Fyodor Dostoyevsky Ê 8 Free read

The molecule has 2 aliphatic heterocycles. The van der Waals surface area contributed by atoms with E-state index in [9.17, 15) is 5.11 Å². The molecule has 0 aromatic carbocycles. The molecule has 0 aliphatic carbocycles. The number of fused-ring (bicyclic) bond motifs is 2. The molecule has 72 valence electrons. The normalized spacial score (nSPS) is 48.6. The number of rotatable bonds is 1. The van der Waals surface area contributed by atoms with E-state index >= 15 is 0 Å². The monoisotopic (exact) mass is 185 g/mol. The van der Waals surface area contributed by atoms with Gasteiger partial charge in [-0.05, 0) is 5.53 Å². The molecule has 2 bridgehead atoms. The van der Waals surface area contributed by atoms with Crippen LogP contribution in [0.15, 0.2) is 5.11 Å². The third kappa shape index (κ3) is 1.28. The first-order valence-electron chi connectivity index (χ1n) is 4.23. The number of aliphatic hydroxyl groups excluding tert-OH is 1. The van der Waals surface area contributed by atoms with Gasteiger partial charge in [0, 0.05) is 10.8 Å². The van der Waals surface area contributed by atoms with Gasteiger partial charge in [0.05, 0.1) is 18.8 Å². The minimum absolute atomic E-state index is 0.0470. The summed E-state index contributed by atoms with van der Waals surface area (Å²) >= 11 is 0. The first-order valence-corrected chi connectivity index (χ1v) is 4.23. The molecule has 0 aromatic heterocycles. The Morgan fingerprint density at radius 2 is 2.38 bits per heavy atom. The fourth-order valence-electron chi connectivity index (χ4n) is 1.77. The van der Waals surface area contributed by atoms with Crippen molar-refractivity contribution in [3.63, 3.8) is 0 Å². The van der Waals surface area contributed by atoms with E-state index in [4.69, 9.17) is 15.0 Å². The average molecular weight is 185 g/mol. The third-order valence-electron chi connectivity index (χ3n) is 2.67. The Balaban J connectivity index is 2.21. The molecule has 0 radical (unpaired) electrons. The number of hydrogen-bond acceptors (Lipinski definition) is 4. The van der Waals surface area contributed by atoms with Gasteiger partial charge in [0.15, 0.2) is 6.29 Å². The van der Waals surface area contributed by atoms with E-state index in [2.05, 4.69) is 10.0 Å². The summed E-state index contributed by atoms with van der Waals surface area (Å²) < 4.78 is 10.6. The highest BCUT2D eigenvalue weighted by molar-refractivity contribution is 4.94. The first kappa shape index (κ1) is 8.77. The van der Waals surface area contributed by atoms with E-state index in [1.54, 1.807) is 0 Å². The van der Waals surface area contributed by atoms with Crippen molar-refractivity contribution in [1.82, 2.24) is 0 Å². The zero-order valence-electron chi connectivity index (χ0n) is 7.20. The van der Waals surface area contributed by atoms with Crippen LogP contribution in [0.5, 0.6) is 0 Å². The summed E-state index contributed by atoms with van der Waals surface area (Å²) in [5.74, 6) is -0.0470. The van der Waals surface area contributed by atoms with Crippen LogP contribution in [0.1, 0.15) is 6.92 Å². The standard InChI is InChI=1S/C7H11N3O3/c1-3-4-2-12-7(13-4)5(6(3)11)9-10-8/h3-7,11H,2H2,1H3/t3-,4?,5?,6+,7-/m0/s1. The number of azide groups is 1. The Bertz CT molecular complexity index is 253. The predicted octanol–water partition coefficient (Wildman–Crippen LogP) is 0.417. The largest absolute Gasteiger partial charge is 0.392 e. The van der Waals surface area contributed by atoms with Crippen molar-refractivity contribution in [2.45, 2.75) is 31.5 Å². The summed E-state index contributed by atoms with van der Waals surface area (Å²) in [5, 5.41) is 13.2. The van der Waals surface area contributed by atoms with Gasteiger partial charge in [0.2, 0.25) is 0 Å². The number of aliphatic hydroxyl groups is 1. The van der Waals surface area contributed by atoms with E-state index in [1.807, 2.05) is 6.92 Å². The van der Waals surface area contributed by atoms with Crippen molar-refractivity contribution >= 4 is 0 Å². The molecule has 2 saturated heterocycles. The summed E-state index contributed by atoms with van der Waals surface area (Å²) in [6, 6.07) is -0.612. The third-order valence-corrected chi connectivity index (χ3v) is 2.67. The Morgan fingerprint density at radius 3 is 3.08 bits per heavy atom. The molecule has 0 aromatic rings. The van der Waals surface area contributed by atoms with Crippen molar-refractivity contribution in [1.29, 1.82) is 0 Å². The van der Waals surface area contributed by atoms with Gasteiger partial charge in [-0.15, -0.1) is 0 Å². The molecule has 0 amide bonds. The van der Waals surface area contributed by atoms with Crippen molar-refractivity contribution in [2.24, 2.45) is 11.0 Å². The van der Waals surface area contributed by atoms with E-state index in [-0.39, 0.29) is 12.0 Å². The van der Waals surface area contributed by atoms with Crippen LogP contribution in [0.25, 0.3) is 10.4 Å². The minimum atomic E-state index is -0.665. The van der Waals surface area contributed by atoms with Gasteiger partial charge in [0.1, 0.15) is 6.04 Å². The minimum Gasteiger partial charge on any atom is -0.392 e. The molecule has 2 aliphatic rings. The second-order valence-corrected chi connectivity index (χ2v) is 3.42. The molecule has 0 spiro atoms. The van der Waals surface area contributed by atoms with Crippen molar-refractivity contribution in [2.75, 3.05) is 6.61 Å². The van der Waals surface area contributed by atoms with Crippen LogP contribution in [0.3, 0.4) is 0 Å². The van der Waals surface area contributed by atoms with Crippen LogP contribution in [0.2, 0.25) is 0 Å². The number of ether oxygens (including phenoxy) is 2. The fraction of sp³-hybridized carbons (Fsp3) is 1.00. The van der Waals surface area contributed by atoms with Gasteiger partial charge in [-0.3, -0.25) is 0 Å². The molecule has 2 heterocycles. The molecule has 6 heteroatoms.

Преступление и наказание's life and work • A timeline of significant events that provides the book's historical context • An outline of key themes and plot points to help readers form their own interpretations • Detailed explanatory notes • Critical analysis including contemporary and modern perspectives on the work • Discussion uestions to promote lively classroom and book group interaction • A list of. “Trying to untie the string and going to the window to the light all her windows were closed despite the stuffiness she left him completely for a few seconds and turned her back to him He unbuttoned his coat and freed the axe from the loop but did not uite take it out yet; he just held it in his right hand under the coat His hands were terribly weak; he felt them growing and numb and stiff every moment He was afraid he would let go and drop the axesuddenly his head seemed to spin” Fyodor Dostoevsky Crime and Punishment My raging Raskolnikov like conscious could not rest without warning you of potential spoilers aheadThe problem with being a high school student with average intelligence is that you can get fairly good grades with fairly minimal effort It is an invitation to cut corners and utilize only one half your ass This happened to me in English class I'd sit back take good notes and bluff my way through various tests this was back in the day before Google when my family only had an AOL dial up connection and all the answers right and wrong were on the internet For these sins I am now fated to read the classics long after I was supposed to read them On the plus side coming to the classics on my own volition has given me a better appreciation than having to read them with a figurative gun to the head This has allowed me to enjoy certain works to a higher degreeHowever I don't think any number of years will allow me to appreciate or enjoy or even suffer Fyodor Dostoevsky's Crime and Punishment First published in 1866 Crime and Punishment is the excruciatingly detailed psycho epic about the murder of a pawn shop owner and her sister The murderer is named Raskolnikov He is a former student living in a wretched little closet apartment He is utterly unlikable smug arrogant temperamental condescending and self delusional Today we would recognize this person as having a serious mental illness and the book would be called Inability To Form Criminal Intent and Involuntary Commitment instead of Crime and Punishment Dostoevsky though presents Raskolnikov's malady as spiritual rather than mental In a way he is just like every grad student you've ever met shiftless; over educated and under employed; haughty yet prone to bouts of self loathing I imagine if this book was written in the next century Raskolnikov would have shaggy sideburns wear a t shirt emblazoned with Che's image and have a well hidden addiction to prescription pain pills Raskolnikov has some interesting theories He's a Nietzsche inspired proto Nazi who believes that the world can be divided into two classes an elite Napoleonic class free to do what they wish; and a second class comprised of everyone else This former class because of their elevated standing don't have to follow the rules Armed with this self serving worldview Raskolnikov in need of money determines that the pawn broker Alyona Ivanovna is a louse who deserves to die So he takes his axe and a fake pledge to her apartment and bashes her head in The crime is suitably graphic He took the axe all the way out swung it with both hands scarcely aware of himself and almost without effortbrought the butt end down on her headBecause she was short the blow happened to land right on the crown of her head She cried out but very faintly and her whole body suddenly sank to the floor though she still managed to raise both hands to her headThen he struck her again and yet again with all his strengthBlood poured out as from an overturned glassOnce the murder is complete very early in the novel the long slow excruciating psychological unraveling begins Some of Raskolnikov's madness is displayed through seemingly endless internal monologues Is this what it's like to be a crazy person Maybe maybe not But it's effective in its way because it drove me insane reading it Raskolnikov's deterioration is also presented via his relationships Despite being an utter jackass he has a lot of friends and family who care for him Among them is the doting Natasha a housekeeper at Raskolnikov's apartment; a doctor named Zossimov; and Raskolnikov's “best friend” Razumikhin who is a bit like Milhouse from The Simpsons though a bit refined He looks after Raskolnikov tries to get him a job and suffers all Raskolnikov's verbal abuse with unflagging patience I couldn't decide what annoyed me Raskolnikov's monomania or Razumikhin's spinelessness Complicating this picture are several uninteresting plot threads that eventually finally after hundreds of pages merge One thread deals with Marmeladov a wrecked old drunk whose daughter Sonia is a prostitute with a heart of gold Raskolnikov is eventually redeemed by Sonia and Sonia's faith A second thread has to do with Raskolnikov's mother and sister His sister Dunya has come to St Petersburg under a cloud though things are looking brighter for her and the family as she is engaged to Luzhin Luzhin has money and a keen eye for beautiful vulnerable women Raskolnikov rightly senses Luzhin's ill intent and the animosity between the two men does not help Raskolnikov's troubled mind On top of all this there is a clever Dickensian police inspector named Porfiry Petrovich He knows immediately that Raskolnikov is the murderer yet insists on playing a lame game of cat and mouse One of the few enjoyments I got from this novel was the cold irony of a Russian police officer patiently waiting for his suspect to confess In Dostoevsky's Russia the law is clever intelligent and implacable Of course just a few decades later the NKVD and KGB would be breaking down doors in the middle of the night and hustling people off to Siberia for no reason at all To Dostoevsky's credit all these characters intertwine and all the stories pay off such as it is In order to do so however there are plot contrivances piled atop plot contrivances Dostoevsky relies heavily on characters overhearing important bits of information The only Russian novels I've read have been by Tolstoy so I don't have much to compare this to I'm not fit to analyze Crime and Punishment against other works of Russian literature or even against Dostoevsky's other books All I know was that this was a drag to read There are paragraphs that go on for pages and the density – unleavened by any action – is numbing One of the most common complaints when reading Russian literature is the names It's almost become a cliché Well in this case it's true At least – for the benefit of English speakers – Tolstoy gave his characters American nicknames Here you have to deal with both the patronymics and identical sounding or near identically named characters The easiest task you have is not mixing up Raskolnikov with Razumikhin It gets a little harder trying to keep Alyona Ivanovna the pawnbroker Katerina Ivanovna Sonia's mother and Amalia Ivanovna Sonia's mother's landlord straight Also remember that Dunya goes by the name Dunechka or Avdotya Romanovna but that Porfiry Petrovich is not the same as Ilya Petrovich These complaints are childish I know and I have no excuse Yet I feel the need to unburden myself now as I missed my chance in high school many many many many years ago More confusing than the names is the culture shock When I first tried to read Crime and Punishment as a teenager I chalked my confusion up to a poor translation Well this time around the translation is in the incredibly capable hands of Richard Pevear and Larissa Volokhonsky They managed in Anna Karenina and War and Peace to be both faithful and readable They are recognized by people far smarter than me as the best Russian to English translators around Here again I have no complaints with the translation; but I also had a revelation I don't get Russians I don't fully grasp their social hierarchy; I don't get why they like mustaches on women; and I certainly don't understand their interactions They get mad for reasons I can't comprehend; they are insulted for reasons I do not fathom In Dostoevsky's hands Russians are hopelessly operatic incapable of having a subtle or nuanced reaction to anything Every emotion has an exclamation mark You get Dunya trying to shoot Svidrigailov one second and then tearfully embracing him the next Characters fall on their knees before each other and laugh at inappropriate times and have opaue motivations I am not trying to be culturally insensitive when I say I am confounded by the Russians in Crime and Punishment Of course there are enjoyable moments including a classic set piece following Marmeladov's funeral imagine a Russian version of Clue in which accusations are followed by counter accusations and everyone is shouting and fainting Surprisingly there is also a good bit of humor such as this interaction between Raskolnikov and Svidrigailov regarding the morality of eavesdropping In that case go and tell the authorities; say thus and so I've had this mishap there was a little mistake in my theory But if you're convinced that one cannot eavesdrop at doors but can go around whacking old crones with whatever comes to hand to your heart's content then leave uickly for America somewhereWhen I was young I often gave up on challenging books like Crime and Punishment If I managed to finish – or at least come close – I treated them with snark which was obviously a self defense mechanism hiding an unspoken belief that maybe I just wasn’t smart enough to get it whatever it was When I got a little older – when I was no longer a kid but didn’t have kids of my own – I went back to those classics I had dismissed as a way to test myself Older still – with kids of my own who don’t have their own kids – I circled back again a strange sort of revisiting in which I tried to remember my past self through literature Sometimes I found myself revising old opinions The Scarlet Letter for instance worked for me as an adult in a way it never had when I barely skimmed it in my youth Crime and Punishment however is never a classic I am going to love and I’m unlikely to give it another try Yet in the perverse way of classics it is utterly memorable if only because I struggled so hard to get through it Believing this a worthwhile hill to climb I did not give up even though I could have finished three others books in the time it took me to slog through this one Heck despite not liking this the first time I even gave it an entire second reading Thus even though I can’t stand it Crime and Punishment will be somewhere in my headspace forever a vague recollection of mustachioed women strong emotional reactions and a know it all with an axe